Advice for selling up & moving house | Davis Blank Furniss
Jenny

New year, new start!  January is often the time when people make decisions and plans for the year ahead.  Deciding to sell up and move on could be one of those big life decisions, but the process can be both an exciting time and a daunting prospect.  Whether you are full of enthusiasm of buying the perfect home or taking the big step of selling up or moving out of the area there are a few pointers that can help you make sensible decisions and make the process easier:

  1. Selling Your Property

If you have made the decision to sell,  here are a couple of pointers to help boost your chances of getting a buyer on board:

  • You may have heard it before, but it has often been said that there are two rooms that sell a house – the kitchen and the bathroom.  Whilst not a rule of thumb, it makes sense to ensure these two key rooms are looking their best.  A lick of paint and simple clean to get rid of any lingering grease on the cooker or mould in the corners may be all that is needed to make these rooms stand out from the competition.
  • De-cluttering can also help to show your home in its best light.  Make sure any interesting features such as original fireplaces or decorative glass are not covered up as these can be attractive features that help increase buyer interest.
  • There may not be a need to redecorate the whole house, but a few simple touch ups or repairs can make a difference.
  • Don’t forget your outside space.  The approach to the house can be a particular selling point, so make sure your garden, yard or pathway is tidy, clear of weeds and rubbish and looking welcoming.  First impressions count!
  1. Finding Your New Home

You might be one of the lucky ones, but the first house you view may not be your dream home.   Try to keep an open mind and remind yourself of the following:

  • Consider taking a friend or relative with you for the viewing who might offer a different perspective or pick up on something you may not have seen or considered yourself.  A second opinion is often helpful, particularly if you are more emotional about the purchase rather than practical.  There is also no harm in speaking to the neighbours.
  • Remember what is important to you.  Whilst compromising on certain points may be inevitable, don’t lose sight of the key elements that matter to you.  If a garden or outside space is the biggest thing on your wish list, make sure that remains your focus.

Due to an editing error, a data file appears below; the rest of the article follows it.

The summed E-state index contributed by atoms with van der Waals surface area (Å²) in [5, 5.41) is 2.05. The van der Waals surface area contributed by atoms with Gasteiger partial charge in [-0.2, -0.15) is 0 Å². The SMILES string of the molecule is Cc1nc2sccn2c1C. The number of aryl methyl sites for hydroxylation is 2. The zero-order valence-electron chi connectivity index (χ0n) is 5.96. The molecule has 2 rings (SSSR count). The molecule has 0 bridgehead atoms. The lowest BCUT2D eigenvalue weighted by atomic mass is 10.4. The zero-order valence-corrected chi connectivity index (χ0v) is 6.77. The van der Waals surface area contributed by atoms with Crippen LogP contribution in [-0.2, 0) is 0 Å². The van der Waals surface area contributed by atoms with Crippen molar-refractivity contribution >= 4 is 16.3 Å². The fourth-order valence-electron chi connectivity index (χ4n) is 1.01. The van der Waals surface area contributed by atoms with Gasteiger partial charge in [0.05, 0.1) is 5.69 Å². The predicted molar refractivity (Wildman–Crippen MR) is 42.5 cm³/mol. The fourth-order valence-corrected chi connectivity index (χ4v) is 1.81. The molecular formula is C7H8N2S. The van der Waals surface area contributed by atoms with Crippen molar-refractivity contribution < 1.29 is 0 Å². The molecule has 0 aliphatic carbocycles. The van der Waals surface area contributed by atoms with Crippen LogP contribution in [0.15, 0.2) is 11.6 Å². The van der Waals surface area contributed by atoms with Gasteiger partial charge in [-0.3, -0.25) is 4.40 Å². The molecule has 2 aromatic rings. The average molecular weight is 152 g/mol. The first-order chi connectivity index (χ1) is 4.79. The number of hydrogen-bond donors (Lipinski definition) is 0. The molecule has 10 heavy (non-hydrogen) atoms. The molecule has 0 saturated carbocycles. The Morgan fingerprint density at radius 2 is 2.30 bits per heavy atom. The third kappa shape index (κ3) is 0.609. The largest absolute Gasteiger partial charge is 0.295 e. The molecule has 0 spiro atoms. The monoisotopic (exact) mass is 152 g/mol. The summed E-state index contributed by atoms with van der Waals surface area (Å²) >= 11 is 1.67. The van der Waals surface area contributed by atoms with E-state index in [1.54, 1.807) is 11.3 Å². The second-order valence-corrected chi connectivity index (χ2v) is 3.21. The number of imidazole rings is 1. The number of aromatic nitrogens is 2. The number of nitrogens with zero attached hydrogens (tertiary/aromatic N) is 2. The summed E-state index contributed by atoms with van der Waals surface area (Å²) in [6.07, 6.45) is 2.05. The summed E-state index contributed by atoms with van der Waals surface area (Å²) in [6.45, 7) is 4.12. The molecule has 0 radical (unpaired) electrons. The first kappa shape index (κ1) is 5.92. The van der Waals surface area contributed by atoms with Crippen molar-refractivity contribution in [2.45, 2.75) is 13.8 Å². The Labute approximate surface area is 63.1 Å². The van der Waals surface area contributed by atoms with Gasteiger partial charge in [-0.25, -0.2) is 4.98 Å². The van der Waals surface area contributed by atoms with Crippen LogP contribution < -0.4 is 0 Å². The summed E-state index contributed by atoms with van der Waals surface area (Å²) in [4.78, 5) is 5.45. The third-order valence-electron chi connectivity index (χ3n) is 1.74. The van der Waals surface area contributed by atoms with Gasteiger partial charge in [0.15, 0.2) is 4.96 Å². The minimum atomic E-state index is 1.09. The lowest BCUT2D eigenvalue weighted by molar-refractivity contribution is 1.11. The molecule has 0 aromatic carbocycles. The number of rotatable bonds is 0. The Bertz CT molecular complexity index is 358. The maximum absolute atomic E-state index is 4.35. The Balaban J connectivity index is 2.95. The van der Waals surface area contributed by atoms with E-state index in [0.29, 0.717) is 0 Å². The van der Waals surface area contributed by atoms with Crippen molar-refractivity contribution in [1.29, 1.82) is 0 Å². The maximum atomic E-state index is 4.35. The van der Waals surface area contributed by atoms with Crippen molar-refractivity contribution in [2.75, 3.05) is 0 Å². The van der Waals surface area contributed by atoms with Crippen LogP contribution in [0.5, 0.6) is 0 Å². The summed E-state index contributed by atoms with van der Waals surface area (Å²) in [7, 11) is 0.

• Ask for a second viewing.  A house is, for most people, the most expensive thing you will ever buy so it is perfectly reasonable to ask for a second look.  You might pick up on something on the second viewing that you just hadn’t noticed before such as a wonky floor or damp patches.  It may not change your mind overall, but at least you can be armed with a bit more information before putting an offer in and you can plan ahead on potential future expenditure if you do decide to proceed.
  • Don’t forget to take a look around the neighbourhood as well as the property itself and consider doing so at different times of the day and week.  The house might seem perfect, but consider if the road becomes a busy shortcut during the rush hour or is a little too close to a rowdy social club that comes to life at night.  Being close to some playing fields might seems great on first look, but consider if they are used at the weekend by local sports teams perhaps, whether this creates lots of traffic and parked cars.  These things might not seems a problem at at the time of the day you go to view, but could make you think twice when you look again.
  1. Moving Day

The day has arrived and you are ready to move to your new home.  Moving day can be a hectic and stressful time so planning ahead can take away some of the strain.  Here’s some tips to help make the day go smoothly:

  • Make sure you have confirmed your removal arrangements in advance of moving day and are clear with the removal company what time they can be expected to arrive.  Also, make sure it is clear as to what you are expecting them to do; i.e. will they be packing boxes as well or are they just expecting to be loading up the van and moving on.  Be sure to tell them if you have any particular items that need special care or attention to help avoid any disasters and consider if you would rather transport some items yourself just for your own peace of mind.
  • Take meter readings for all services that are connected to your house when you leave and also for the new property on the day you move in.  You will then be able to set up your accounts with the service providers of your choice and be able to ensure you are paying for the right period at each property.
  • Check with your solicitor where the keys will be.  Usually they will be left with the estate agents, or alternatively the seller may be handing them over in person at the property.
  • Take some time to get things as you want them in the new house.  Unloading everything immediately might not be the best plan and things that once fit snugly in your old house, may not look quite right in the new place.  Take your time and perhaps use the move as an opportunity to get rid of things you no longer want or need.  There are many charities and other organisations that would be happy to take donations of certain unwanted items.  Perhaps take a note in advance of their contact details in case this is useful.

When you have a buyer or have decided on a new home to buy, our Residential Property team at Davis Blank Furniss would be happy to help you.  Please do not hesitate to contact us on 0161 832 3304 or 01457 860606.

For more information about Jenny and her work, please click HERE.

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